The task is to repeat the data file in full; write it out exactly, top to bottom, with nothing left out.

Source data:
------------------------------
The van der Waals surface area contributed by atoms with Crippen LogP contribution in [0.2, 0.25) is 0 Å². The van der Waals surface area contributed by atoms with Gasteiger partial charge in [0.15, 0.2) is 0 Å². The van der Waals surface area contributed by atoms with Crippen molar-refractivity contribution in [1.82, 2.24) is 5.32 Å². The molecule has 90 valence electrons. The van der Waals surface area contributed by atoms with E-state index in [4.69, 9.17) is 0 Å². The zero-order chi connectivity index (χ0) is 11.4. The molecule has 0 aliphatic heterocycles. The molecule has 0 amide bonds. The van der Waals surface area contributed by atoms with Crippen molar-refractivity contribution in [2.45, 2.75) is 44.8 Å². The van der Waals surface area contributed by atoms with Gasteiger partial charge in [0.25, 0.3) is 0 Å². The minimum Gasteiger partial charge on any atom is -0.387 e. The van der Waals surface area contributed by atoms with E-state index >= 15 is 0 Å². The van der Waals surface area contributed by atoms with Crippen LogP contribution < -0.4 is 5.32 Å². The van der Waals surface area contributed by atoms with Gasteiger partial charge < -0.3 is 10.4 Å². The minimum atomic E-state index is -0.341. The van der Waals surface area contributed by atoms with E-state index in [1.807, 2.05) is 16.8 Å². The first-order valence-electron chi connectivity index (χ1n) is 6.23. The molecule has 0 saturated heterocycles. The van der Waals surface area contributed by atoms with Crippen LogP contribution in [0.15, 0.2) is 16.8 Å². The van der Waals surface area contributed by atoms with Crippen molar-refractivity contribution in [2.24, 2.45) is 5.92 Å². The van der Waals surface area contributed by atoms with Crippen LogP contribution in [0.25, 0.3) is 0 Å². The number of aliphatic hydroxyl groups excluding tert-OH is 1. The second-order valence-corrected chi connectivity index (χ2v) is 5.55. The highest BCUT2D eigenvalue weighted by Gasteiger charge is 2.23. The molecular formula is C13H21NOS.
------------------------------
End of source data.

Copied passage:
The van der Waals surface area contributed by atoms with Crippen LogP contribution in [0.2, 0.25) is 0 Å². The van der Waals surface area contributed by atoms with Gasteiger partial charge in [0.15, 0.2) is 0 Å². The van der Waals surface area contributed by atoms with Crippen molar-refractivity contribution in [1.82, 2.24) is 5.32 Å². The molecule has 90 valence electrons. The van der Waals surface area contributed by atoms with E-state index in [4.69, 9.17) is 0 Å². The zero-order chi connectivity index (χ0) is 11.4. The molecule has 0 aliphatic heterocycles. The molecule has 0 amide bonds. The van der Waals surface area contributed by atoms with Crippen molar-refractivity contribution in [2.45, 2.75) is 44.8 Å². The van der Waals surface area contributed by atoms with Gasteiger partial charge in [0.25, 0.3) is 0 Å². The minimum Gasteiger partial charge on any atom is -0.387 e. The van der Waals surface area contributed by atoms with E-state index >= 15 is 0 Å². The van der Waals surface area contributed by atoms with Crippen LogP contribution < -0.4 is 5.32 Å². The van der Waals surface area contributed by atoms with Gasteiger partial charge < -0.3 is 10.4 Å². The minimum atomic E-state index is -0.341. The van der Waals surface area contributed by atoms with E-state index in [1.807, 2.05) is 16.8 Å². The first-order valence-electron chi connectivity index (χ1n) is 6.23. The molecule has 0 saturated heterocycles. The van der Waals surface area contributed by atoms with Crippen LogP contribution in [0.15, 0.2) is 16.8 Å². The van der Waals surface area contributed by atoms with Crippen molar-refractivity contribution in [2.24, 2.45) is 5.92 Å². The van der Waals surface area contributed by atoms with Crippen LogP contribution in [0.25, 0.3) is 0 Å². The number of aliphatic hydroxyl groups excluding tert-OH is 1. The second-order valence-corrected chi connectivity index (χ2v) is 5.55. The highest BCUT2D eigenvalue weighted by Gasteiger charge is 2.23. The molecular formula is C13H21NOS.